For families of seniors in high school and students in college, October 1 signals the time to complete the FAFSA.
The FAFSA, or Free Application for Federal Student Aid, is a necessary part of paying for college. It’s an online form that is filled out each year the student will be in college.
This form is used to determine eligibility for federal financial aid. This includes grants, work study, and loans. The FAFSA may also be used by colleges, universities, and some private lenders to determine eligibility for their financial aid.
While there are many myths about financial aid and the FAFSA, it’s important to remember that no matter what, you cannot receive any type of federal aid unless you complete the FAFSA – including grant money! So even if you don’t think you’ll qualify for anything, still complete the FAFSA. You never know what’s out there. Plus, you don’t have to accept anything if you don’t want to.
You can begin filling out the FAFSA after October 1 of the student’s senior year in high school or if they’re a returning college student (returning in the fall). Many schools also have their own specific deadlines for financial aid. You’ll want to submit your FAFSA as soon as possible as many funds are limited and given out on a first-come, first-serve basis.
The FAFSA Process
Before you sit down to complete the FAFSA, take some time to gather the information you’ll need. For many of the questions, you’ll need information for both parent/guardian and student. Check out the Student Aid website for more information and to prepare your list.
Create Your FSA ID
Your FSA ID is a username and password used to verify your identity when filling out the FAFSA and when accessing your financial aid documents. It can serve as your legal signature and makes it easier to complete everything online.
Complete and Submit the FAFSA
Set aside some time to go through the FAFSA. Answer the questions honestly. Before you hit submit, verify your answers.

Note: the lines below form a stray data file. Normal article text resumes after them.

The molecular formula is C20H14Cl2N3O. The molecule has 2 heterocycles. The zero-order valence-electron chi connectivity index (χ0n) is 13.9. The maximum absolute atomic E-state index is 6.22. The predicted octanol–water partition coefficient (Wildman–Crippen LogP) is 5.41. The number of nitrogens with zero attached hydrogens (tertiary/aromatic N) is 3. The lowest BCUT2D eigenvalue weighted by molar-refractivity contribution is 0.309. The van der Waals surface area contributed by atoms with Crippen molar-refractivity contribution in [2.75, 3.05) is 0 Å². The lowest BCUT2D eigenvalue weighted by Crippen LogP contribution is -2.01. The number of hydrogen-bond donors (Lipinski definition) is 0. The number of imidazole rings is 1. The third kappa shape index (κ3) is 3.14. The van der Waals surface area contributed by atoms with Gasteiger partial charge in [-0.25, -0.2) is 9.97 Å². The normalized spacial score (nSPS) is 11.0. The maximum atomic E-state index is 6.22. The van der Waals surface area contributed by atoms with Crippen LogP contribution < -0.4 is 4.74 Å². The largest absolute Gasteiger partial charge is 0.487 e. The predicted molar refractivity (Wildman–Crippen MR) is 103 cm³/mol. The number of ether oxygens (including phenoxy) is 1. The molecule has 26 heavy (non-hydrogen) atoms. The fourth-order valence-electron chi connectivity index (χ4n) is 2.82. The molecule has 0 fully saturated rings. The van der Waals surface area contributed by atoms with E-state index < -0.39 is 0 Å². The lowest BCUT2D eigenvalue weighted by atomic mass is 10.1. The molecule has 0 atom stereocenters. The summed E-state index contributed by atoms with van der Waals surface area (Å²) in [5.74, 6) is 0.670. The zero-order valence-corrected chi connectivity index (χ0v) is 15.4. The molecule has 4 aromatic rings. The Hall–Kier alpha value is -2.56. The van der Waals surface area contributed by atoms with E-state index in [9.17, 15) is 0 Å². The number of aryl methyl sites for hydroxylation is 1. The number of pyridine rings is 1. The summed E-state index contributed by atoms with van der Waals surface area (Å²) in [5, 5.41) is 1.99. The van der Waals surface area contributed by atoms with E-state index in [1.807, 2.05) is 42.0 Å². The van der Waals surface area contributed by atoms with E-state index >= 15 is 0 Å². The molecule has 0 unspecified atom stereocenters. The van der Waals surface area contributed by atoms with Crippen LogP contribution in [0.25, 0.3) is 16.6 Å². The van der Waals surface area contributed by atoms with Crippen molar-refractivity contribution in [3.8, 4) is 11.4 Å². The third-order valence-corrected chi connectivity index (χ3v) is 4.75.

Review your Student Aid Report
After you’ve submitted the FAFSA, the form will be processed, information will be verified, and a Student Aid Report (SAR) will be developed and sent to you.
The SAR includes a summary of your information and the Expected Family Contribution (EFC). The EFC is sent to the schools you indicated on the FAFSA for use in calculating your award package.
Receive and Review Financial Aid Packages
After the school receives your EFC, they will calculate your Financial Need. To get this number, they subtract your EFC from the Cost of Attendance.
Once they have your Financial Need, they will put together a financial aid package that helps meet that need. This package could include grants, work study (if you selected that as an option on your FAFSA), and loans.
Compare and Select a School
If you’ve applied to multiple schools, you’ll receive multiple award letters.
Take some time to review what each school is able to offer you. Were they able to meet your financial need 100%? Are you going to need to find alternate ways to pay for your school? How much will you need to take out in loans at each school? Use this chart to help you compare.
Accept Aid Package
Once you’ve decided on a school, you also need to accept your aid package. You don’t need to accept everything the school offers you – this includes the type of aid and the amount. You only accept what you need.
- You always want to accept grants and scholarships. These don’t need to be repaid and are considered free money that can be used to help pay for tuition.
- Next, you’ll want to accept work study (if you selected it as an option). While the money doesn’t need to be paid back, you do have to apply for and keep a job to continue receiving the money.
- Next, you’ll want to accept any subsidized loans. With subsidized loans, the interest on the loan doesn’t begin to accrue until you leave school.
- Next to accept are unsubsidized loans. Interest on unsubsidized loans begins to accrue as soon as you take out the loan.
Once you’ve decided what you want to accept, follow the instructions on the award letter.
The FAFSA and financial aid process doesn’t need to be complicated. With a little preparation and research, getting money for college is easier than you think.